The Sports Grounds Safety Authority (SGSA, formerly the Football Licensing Authority, or FLA) collects statistics on numbers and types of injuries at each ground in England and Wales. Injury rates are very low in both all-seated stadia and those that contain standing and information is not recorded about where in the ground injuries occur (seats, standing area, concourse etc).
Safe standing areas have not proved to be a safety risk in Austria, Canada, Germany, Sweden and the USA, countries that treat safety with the same respect as the UK.
The Hillsborough disaster was not caused by standing – see Myths and misconceptions (below) for more.
5. The legalities – what has to change?
It is unclear whether a change in the law is required to introduce rail-seated safe standing areas into the Premier League or Championship. Many fans believe ‘persistent standing’ is illegal but this is not the case. The law only dictates that clubs should provide seats for all supporters, not that supporters must sit on them. The point is confirmed by the DCMS: “At no point has it been argued that the individual spectator commits a criminal offence by standing in a seated area.” (Letter to the FSF, 2008).
Standing in a seated area is, however, contrary to ground regulations in the Premier League and Championship and thus a breach of civil law (i.e. the contract between a customer/business or in this case fan/club) rather than criminal law which is an offence against the state (i.e. an ‘illegal’ act). These ground regulations can be changed by the clubs themselves – in the Premier League a majority of 14 clubs (from 20) is needed to implement such a change.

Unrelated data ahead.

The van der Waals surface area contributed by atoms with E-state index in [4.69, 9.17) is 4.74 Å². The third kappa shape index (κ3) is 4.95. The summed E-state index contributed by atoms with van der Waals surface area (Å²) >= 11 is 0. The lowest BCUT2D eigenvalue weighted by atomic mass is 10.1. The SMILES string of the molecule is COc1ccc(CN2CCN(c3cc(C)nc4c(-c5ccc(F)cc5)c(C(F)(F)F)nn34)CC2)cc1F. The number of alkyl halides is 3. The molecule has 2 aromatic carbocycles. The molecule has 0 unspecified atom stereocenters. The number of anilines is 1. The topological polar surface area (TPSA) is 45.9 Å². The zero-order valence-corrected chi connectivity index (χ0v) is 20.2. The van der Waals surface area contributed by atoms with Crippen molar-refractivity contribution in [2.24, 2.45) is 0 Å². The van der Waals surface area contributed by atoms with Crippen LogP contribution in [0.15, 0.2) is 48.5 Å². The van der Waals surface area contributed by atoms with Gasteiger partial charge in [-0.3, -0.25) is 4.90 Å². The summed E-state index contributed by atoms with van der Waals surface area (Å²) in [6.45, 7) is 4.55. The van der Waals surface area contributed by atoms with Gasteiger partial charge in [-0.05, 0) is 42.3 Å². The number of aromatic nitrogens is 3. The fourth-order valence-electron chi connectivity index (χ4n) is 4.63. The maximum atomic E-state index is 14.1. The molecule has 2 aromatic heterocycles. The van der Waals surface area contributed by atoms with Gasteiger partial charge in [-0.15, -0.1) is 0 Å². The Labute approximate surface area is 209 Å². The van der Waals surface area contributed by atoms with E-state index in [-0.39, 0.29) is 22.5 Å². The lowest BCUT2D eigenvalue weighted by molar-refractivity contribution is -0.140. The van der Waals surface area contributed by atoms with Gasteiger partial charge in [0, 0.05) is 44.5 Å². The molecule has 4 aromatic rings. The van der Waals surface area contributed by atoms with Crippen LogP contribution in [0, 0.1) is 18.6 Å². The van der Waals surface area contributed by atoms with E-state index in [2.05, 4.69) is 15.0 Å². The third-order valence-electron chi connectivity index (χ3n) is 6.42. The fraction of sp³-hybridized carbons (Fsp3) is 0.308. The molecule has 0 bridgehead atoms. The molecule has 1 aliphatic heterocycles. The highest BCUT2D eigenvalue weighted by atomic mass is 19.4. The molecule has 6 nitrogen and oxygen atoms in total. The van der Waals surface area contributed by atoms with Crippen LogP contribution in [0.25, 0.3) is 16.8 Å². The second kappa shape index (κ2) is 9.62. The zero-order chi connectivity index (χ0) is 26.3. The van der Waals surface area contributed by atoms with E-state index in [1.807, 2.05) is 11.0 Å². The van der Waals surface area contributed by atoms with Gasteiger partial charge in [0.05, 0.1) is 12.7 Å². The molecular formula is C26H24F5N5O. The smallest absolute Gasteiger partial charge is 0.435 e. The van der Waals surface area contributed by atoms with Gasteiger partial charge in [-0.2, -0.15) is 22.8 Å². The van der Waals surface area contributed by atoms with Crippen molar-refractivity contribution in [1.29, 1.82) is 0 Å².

As standing is a civil matter, it is up to individual clubs, not the police, to manage. Some clubs turn a blind eye to standing in seated areas whereas others are very strict in attempting to eject people who stand. This can cause public order issues as fans become frustrated with these inconsistencies and little evidence exists to show that this approach works. (See FSF website, ‘Bluebirds walk out in show of solidarity, 2nd November 2011’).
The situation is different in relation to accommodation solely designed for standing (no seats are provided) or rail seated areas with higher density safe standing (between 1 and 1.8 standing fans for every 1 seat, as allowed in the Government’s Green Guide).
The Football Spectators Act (1989) says that the Secretary of State may direct the FLA to make an all-seated stadium a condition of the license required to hold a Premier League or Championship match. As the FLA is permitted to consult with the Secretary of State (DCMS) the all-seater requirement could be relaxed without the need for new legislation.
Safety Advisory Groups (SAGs) at local councils do have the power to cut ticket allocations or (in extreme circumstances) to refuse safety certificates and prevent games going ahead altogether. The trigger for this can be persistent standing in seated areas. However, SAGs take their lead from the Secretary of State/FLA – if they were to give the go-ahead to safe standing areas local SAGs would not object.
6. Myths and misconceptions
Myth – “Standing areas are unsafe/less safe than seated ones.” Not true.
Safe standing works within the parameters of the Green Guide, the test for whether or not an area is safe in this country. The Hillsborough disaster was not caused by standing. The UK Government and other public bodies no longer claim that standing is inherently less safe than sitting. There is now general agreement that the statistical analysis provided by the SGSA (see section 4 above) is not detailed enough to reach the conclusion that sitting is safer.
Myth: “There’s no appetite from fans for standing areas/It is unfair on those supporters who prefer to sit.” Not true.
Every week thousands upon thousands of fans stand in front of their seats for the duration of the game while following the team they love – attempts by the authorities to end this practice have failed. Surveys regularly show the vast majority of supporters back the choice to stand or sit. This is not just about those who prefer to stand. By giving supporters the choice, everyone benefits. Those who wish to stand can do so, while those who prefer to sit no longer have to worry about having their view blocked.